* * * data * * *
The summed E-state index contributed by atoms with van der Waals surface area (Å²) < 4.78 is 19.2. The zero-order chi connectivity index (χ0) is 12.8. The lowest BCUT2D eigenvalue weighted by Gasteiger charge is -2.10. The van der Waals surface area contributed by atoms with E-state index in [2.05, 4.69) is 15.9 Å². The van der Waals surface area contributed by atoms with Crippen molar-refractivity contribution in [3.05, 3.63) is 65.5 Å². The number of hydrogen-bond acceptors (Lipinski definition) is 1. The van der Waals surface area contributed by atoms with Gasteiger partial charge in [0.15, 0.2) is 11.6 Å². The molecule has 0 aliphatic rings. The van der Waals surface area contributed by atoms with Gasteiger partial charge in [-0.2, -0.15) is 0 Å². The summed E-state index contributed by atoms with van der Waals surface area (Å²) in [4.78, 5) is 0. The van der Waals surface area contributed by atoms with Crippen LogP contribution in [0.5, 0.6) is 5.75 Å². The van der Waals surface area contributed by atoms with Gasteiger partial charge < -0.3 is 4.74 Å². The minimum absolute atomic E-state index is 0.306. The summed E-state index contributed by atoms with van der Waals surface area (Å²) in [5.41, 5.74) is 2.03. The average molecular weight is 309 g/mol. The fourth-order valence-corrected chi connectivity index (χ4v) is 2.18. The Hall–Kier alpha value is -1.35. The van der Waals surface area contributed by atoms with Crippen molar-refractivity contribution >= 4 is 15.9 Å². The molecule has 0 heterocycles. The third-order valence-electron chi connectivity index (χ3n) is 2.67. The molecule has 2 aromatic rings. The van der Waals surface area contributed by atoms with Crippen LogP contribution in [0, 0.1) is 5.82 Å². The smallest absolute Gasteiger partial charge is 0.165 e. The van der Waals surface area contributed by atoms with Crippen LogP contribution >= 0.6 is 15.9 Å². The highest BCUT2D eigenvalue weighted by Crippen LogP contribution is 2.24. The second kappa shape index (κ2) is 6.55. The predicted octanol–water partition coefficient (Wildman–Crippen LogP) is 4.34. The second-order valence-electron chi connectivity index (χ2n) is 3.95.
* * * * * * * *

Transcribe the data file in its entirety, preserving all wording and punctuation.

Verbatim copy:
The summed E-state index contributed by atoms with van der Waals surface area (Å²) < 4.78 is 19.2. The zero-order chi connectivity index (χ0) is 12.8. The lowest BCUT2D eigenvalue weighted by Gasteiger charge is -2.10. The van der Waals surface area contributed by atoms with E-state index in [2.05, 4.69) is 15.9 Å². The van der Waals surface area contributed by atoms with Crippen molar-refractivity contribution in [3.05, 3.63) is 65.5 Å². The number of hydrogen-bond acceptors (Lipinski definition) is 1. The van der Waals surface area contributed by atoms with Gasteiger partial charge in [0.15, 0.2) is 11.6 Å². The molecule has 0 aliphatic rings. The van der Waals surface area contributed by atoms with Gasteiger partial charge in [-0.2, -0.15) is 0 Å². The summed E-state index contributed by atoms with van der Waals surface area (Å²) in [4.78, 5) is 0. The van der Waals surface area contributed by atoms with Crippen LogP contribution in [0.5, 0.6) is 5.75 Å². The van der Waals surface area contributed by atoms with Gasteiger partial charge < -0.3 is 4.74 Å². The minimum absolute atomic E-state index is 0.306. The summed E-state index contributed by atoms with van der Waals surface area (Å²) in [5.41, 5.74) is 2.03. The average molecular weight is 309 g/mol. The fourth-order valence-corrected chi connectivity index (χ4v) is 2.18. The Hall–Kier alpha value is -1.35. The van der Waals surface area contributed by atoms with Crippen molar-refractivity contribution >= 4 is 15.9 Å². The molecule has 0 heterocycles. The third-order valence-electron chi connectivity index (χ3n) is 2.67. The molecule has 2 aromatic rings. The van der Waals surface area contributed by atoms with Crippen LogP contribution in [0, 0.1) is 5.82 Å². The smallest absolute Gasteiger partial charge is 0.165 e. The van der Waals surface area contributed by atoms with Crippen LogP contribution >= 0.6 is 15.9 Å². The highest BCUT2D eigenvalue weighted by Crippen LogP contribution is 2.24. The second kappa shape index (κ2) is 6.55. The predicted octanol–water partition coefficient (Wildman–Crippen LogP) is 4.34. The second-order valence-electron chi connectivity index (χ2n) is 3.95.